Tiger-Stone is a Dutch made paving machine that uses gravity and an electric motor to print stone and brick roads. It’s a six meter wide machine that is capable of laying 300 square meters of road a day. The printing width is adjustable from the width of a road to as narrow as a bike lane or walkway. There are no moving parts within the machine, it simply uses a shelf that is fed bricks and they are automatically sorted and packed together by gravity, each stone will associate with the link previously made. There is a quiet electric motor that moves the machine along a bed of sand creating consistent results with a simply operated paver. via Tiger-Stone
We are pleased at core.form-ula to profile Dr.Haresh Lalvani of Pratt Institute. Dr.Lalvani has spent the last 30+ years building an incredibly rich body of work that has pushed design to new limits. Dr.Lalvani has been working on many ideas through out his career, we are only able to feature a small percentage of this work within this profile. Over the course of the next few weeks, we will introduce some more experimental work coming out his Morph Studio and Milgo-Bufkin on core.form-ula.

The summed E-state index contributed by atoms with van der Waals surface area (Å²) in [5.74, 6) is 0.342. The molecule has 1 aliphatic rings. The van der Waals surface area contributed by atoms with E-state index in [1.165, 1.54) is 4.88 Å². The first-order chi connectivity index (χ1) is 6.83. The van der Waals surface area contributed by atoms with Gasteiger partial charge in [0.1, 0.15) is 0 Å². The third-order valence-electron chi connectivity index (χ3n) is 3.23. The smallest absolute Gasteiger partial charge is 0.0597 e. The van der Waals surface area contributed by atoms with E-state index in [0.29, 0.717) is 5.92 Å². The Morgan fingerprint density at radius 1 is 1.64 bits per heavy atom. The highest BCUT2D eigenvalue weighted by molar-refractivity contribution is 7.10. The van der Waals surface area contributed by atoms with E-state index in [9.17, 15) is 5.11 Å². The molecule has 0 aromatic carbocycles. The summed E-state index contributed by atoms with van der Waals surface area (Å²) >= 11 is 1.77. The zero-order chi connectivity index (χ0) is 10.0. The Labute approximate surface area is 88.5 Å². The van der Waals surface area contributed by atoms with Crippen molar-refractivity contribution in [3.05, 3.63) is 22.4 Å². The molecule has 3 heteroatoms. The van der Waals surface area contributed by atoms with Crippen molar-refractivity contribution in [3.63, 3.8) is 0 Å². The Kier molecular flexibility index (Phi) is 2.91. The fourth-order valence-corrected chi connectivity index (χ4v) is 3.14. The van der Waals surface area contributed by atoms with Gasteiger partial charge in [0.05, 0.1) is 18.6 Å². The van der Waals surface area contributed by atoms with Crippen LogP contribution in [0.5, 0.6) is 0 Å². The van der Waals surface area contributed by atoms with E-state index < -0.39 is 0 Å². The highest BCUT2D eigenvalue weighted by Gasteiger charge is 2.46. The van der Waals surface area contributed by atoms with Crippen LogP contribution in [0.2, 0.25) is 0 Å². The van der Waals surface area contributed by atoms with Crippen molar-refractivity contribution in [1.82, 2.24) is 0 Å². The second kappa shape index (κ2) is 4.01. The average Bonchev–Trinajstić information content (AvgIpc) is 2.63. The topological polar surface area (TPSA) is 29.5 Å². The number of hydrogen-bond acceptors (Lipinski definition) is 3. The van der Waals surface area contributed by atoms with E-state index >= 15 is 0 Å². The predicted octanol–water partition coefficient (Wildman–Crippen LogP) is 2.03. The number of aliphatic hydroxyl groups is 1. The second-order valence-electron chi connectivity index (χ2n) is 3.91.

Gramazio & Kohler use the term digital materiality to describe an emerging transformation in the expression of architecture. Materiality is increasingly being enriched with digital characteristics, substantially affecting architecture’s physis. Digital materiality evolves through the interplay between digital and material processes in design and construction. The synthesis of two seemingly distinct worlds – the digital and the material – generates new, self-evident realities. Data and material, programming and construction are interwoven.
This synthesis is enabled by the techniques of digital fabrication, which allows the architect to control the manufacturing process through design data. read more